As the saying goes, "We didn't have two quarters to rub together." But there always seemed to be a pot of red beans on the stove, fried taters three times a day, laying hens and fryers in the yard, hogs fattening in a pen, a couple of milk cows and a few calves in the pasture. My grandmother bartered butter and eggs for flour, salt and sugar so at least we ate good.
All of my childhood memories are not good. I didn't realize they were bad until I was grown. One was sitting in the shade of a mesquite tree the summer before I started to school watching my family chop cotton in boiling Texas heat while I entertained myself by catching ants and feeding them to doodlebugs (Antlions).
When I think about it, folks were tough as saddle leather back then. The temperature would be over a hundred degrees and here they were in long sleeve shirts, overalls, high top shoes and a straw hat..men and women! If you don't think that takes some doing, just step outside your air conditioned den when the temperature is only in the high nineties and work for thirty minutes.
In the fall it was common practice to let school out to pick cotton. Everyone old enough to pay attention grabbed a sack and headed for the patch, yours truly included. These sacks were from ten to twelve feet long ano the wagon. The weight was recorded in the farmer's book as well as in the pickers. Very important come Saturday at noon. Payday! At two bits a hundred I could count on about a dollar and a half to my part for a weeks work. Mother and Daddy could pick a bale a day together, sixteen hundred pounds, in good cotton. How about ten hours of hard work for $4.00 for two people? That money paid for new overalls and shoes for me. Mother, a wonderful seamstress, made my shirts from flour sacks but she bought material to make dresses for my little sisters. This work was seasonal and only lasted two or three weeks.
Hog killing time came after first frost and a fun event, at least for me. Neighbors would show up early to help. The men set about bringing a couple of barrels of water to a roiling boil while the women visited and caught up on all the gossip.
One very important member of the hog killing crew was a black man named Jim. He was the "sticker." Now the next part of the letter is not for the squeamish or faint of heart but it was necessary. One of the hogs selected for butchering would be herded in to a small pen. Jim's two tools of his trade were a ten pound sledge and a large butcher knife. He used the sledge to stun the hog and then with a much practiced maneuver, "stick" the hog in the jugular vein. He was so good at this there would not be a drop of blood on the knife, it happened so quick! As soon as the hog had bled most of life fluid, he would be hoisted out of the pen. A single tree would be inserted in to the two hind legs, spreading them apart. The single tree was then attached to a pulley, the hog raised in the air and dunked in one of the boiling drums of water. Timing was critical here. If the hog was immersed too long, the meat would start to cook. The hot water loosened the hair so it could be scraped off. After scraping, the hog was opened up and the viscera emptied in to a #3 wash tub. One or two of the men took the liver, heart and other usable organs and set them aside. Since we didn't have refrigeration, these goodies would be cooked by the women that night to feed the crew. There were usually ten to fifteen neighbors plus a dozen kids.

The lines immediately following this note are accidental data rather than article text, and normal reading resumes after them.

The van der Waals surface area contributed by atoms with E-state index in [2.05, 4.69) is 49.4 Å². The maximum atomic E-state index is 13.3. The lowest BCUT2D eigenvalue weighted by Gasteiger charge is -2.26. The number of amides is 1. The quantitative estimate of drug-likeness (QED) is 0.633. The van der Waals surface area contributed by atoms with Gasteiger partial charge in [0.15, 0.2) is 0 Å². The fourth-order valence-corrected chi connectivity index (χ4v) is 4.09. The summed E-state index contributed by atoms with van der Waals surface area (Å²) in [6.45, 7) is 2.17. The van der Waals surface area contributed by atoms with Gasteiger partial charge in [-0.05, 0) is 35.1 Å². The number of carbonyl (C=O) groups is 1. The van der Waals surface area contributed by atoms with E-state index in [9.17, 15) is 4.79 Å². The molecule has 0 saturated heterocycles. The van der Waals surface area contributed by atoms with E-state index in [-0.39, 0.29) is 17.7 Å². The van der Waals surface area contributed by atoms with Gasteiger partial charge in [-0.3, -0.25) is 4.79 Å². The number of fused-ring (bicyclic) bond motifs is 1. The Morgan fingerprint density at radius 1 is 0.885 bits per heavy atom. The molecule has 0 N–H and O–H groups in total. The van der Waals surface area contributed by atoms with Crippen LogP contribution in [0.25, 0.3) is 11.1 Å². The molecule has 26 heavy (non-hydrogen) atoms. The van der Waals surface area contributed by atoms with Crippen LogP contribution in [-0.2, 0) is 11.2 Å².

The kids ganged up according to age groups and entertained themselves with games. Some of the older boys helped with the butchering and smoking. My grandfather was recognized in the community as the best sausage maker and ham smoker. This process started as soon as possible, again no refrigeration. I can still taste that mouth watering sugar cured ham and bacon.
Depending on how many hogs were processed, the work could go on in to the night with light from kerosene lanterns. But eat! My goodness! The men were served first at the large table, kids grabbed a plate full of food and ate standing up or squatted on haunches. Ladies ate last and did up the dishes. There was always plenty of perishable food left over to send home with the folks that helped. Jim received hams, bacon and sausage for his contribution. Within a day or two, this process would be repeated at a neighbor's house so we all looked forward to hog killing time.
My grandmother prepared the lunch I carried in a Brer Rabbit syrup can. She would make home made yeast rising bread and always made some rolls larger than others to go in my lunch. Lunch would be a thick slice of ham inside one of the rolls, a fried pie and if I was lucky, an apple or orange. I watched some of the town kids eating bologna on store bought light bread. One day one of the boys in my class offered to trade his bologna for the ham and I didn't hesitate. Some might say I got cheated but heck, I could have ham three times a day if I wanted but bologna and light bread were rare at my house. My dad had a favorite saying about trading. "If you can't have a ham, take a sandwich."
Chores took up a goodly part of my days in the summer. There were cows to milk, eggs to gather, chickens to feed, a garden that needed constant attention and kindling to chop. For entertainment we had a battery powered radio to listen to Jack Benny, Edgar Bergen and other shows. Cards were not allowed but dominoes were very popular and by the time I was eight, I could take a hand at the grownups table. Forty-two parties were held on Saturday nights. We would have four or five tables, a pot luck covered dish supper, and lots of kids to play hide-and-seek or Annie Over. Once in a while, we would have music. My grandmother played piano, there would be a guitar, fiddle and mandolin. No dancing allowed so she would go through a Baptist Hymnal picking out songs. One of my favorites then and today is "THE OLD RUGGED CROSS."